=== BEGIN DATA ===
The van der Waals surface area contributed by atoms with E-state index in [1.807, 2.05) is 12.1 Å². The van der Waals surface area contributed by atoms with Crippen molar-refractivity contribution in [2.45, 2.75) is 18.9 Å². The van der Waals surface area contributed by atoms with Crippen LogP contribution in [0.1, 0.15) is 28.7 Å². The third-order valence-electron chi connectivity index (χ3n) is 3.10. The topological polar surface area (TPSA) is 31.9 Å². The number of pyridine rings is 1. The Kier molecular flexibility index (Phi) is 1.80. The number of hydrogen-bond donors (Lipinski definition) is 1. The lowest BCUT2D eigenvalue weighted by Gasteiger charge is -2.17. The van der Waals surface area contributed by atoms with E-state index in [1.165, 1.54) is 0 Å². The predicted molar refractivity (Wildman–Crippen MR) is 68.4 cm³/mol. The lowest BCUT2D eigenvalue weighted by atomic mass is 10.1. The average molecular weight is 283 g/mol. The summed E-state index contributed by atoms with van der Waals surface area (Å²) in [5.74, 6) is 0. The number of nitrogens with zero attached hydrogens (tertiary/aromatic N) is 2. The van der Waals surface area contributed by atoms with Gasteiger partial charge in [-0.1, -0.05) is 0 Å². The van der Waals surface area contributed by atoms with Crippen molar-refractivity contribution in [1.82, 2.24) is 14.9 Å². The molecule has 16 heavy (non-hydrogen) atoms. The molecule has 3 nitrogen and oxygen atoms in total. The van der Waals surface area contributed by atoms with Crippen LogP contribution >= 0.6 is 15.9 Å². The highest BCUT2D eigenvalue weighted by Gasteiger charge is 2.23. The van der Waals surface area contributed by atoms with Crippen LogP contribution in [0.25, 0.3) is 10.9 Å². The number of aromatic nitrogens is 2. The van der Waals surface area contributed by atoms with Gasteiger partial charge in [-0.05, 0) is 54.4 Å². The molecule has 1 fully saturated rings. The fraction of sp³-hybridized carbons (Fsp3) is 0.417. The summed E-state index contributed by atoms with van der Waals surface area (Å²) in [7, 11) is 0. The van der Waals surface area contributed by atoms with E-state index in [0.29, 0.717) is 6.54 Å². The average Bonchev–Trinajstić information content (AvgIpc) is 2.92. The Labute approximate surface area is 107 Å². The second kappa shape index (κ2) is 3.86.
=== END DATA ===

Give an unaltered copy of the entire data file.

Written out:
The van der Waals surface area contributed by atoms with E-state index in [1.807, 2.05) is 12.1 Å². The van der Waals surface area contributed by atoms with Crippen molar-refractivity contribution in [2.45, 2.75) is 18.9 Å². The van der Waals surface area contributed by atoms with Crippen LogP contribution in [0.1, 0.15) is 28.7 Å². The third-order valence-electron chi connectivity index (χ3n) is 3.10. The topological polar surface area (TPSA) is 31.9 Å². The number of pyridine rings is 1. The Kier molecular flexibility index (Phi) is 1.80. The number of hydrogen-bond donors (Lipinski definition) is 1. The lowest BCUT2D eigenvalue weighted by Gasteiger charge is -2.17. The van der Waals surface area contributed by atoms with E-state index in [1.165, 1.54) is 0 Å². The predicted molar refractivity (Wildman–Crippen MR) is 68.4 cm³/mol. The lowest BCUT2D eigenvalue weighted by atomic mass is 10.1. The average molecular weight is 283 g/mol. The summed E-state index contributed by atoms with van der Waals surface area (Å²) in [5.74, 6) is 0. The number of nitrogens with zero attached hydrogens (tertiary/aromatic N) is 2. The van der Waals surface area contributed by atoms with Gasteiger partial charge in [-0.1, -0.05) is 0 Å². The van der Waals surface area contributed by atoms with Crippen molar-refractivity contribution in [1.82, 2.24) is 14.9 Å². The molecule has 16 heavy (non-hydrogen) atoms. The molecule has 3 nitrogen and oxygen atoms in total. The van der Waals surface area contributed by atoms with Crippen LogP contribution >= 0.6 is 15.9 Å². The highest BCUT2D eigenvalue weighted by Gasteiger charge is 2.23. The van der Waals surface area contributed by atoms with Crippen LogP contribution in [0.25, 0.3) is 10.9 Å². The number of aromatic nitrogens is 2. The van der Waals surface area contributed by atoms with Gasteiger partial charge in [-0.05, 0) is 54.4 Å². The molecule has 1 fully saturated rings. The fraction of sp³-hybridized carbons (Fsp3) is 0.417. The summed E-state index contributed by atoms with van der Waals surface area (Å²) in [7, 11) is 0. The van der Waals surface area contributed by atoms with E-state index in [0.29, 0.717) is 6.54 Å². The average Bonchev–Trinajstić information content (AvgIpc) is 2.92. The Labute approximate surface area is 107 Å². The second kappa shape index (κ2) is 3.86.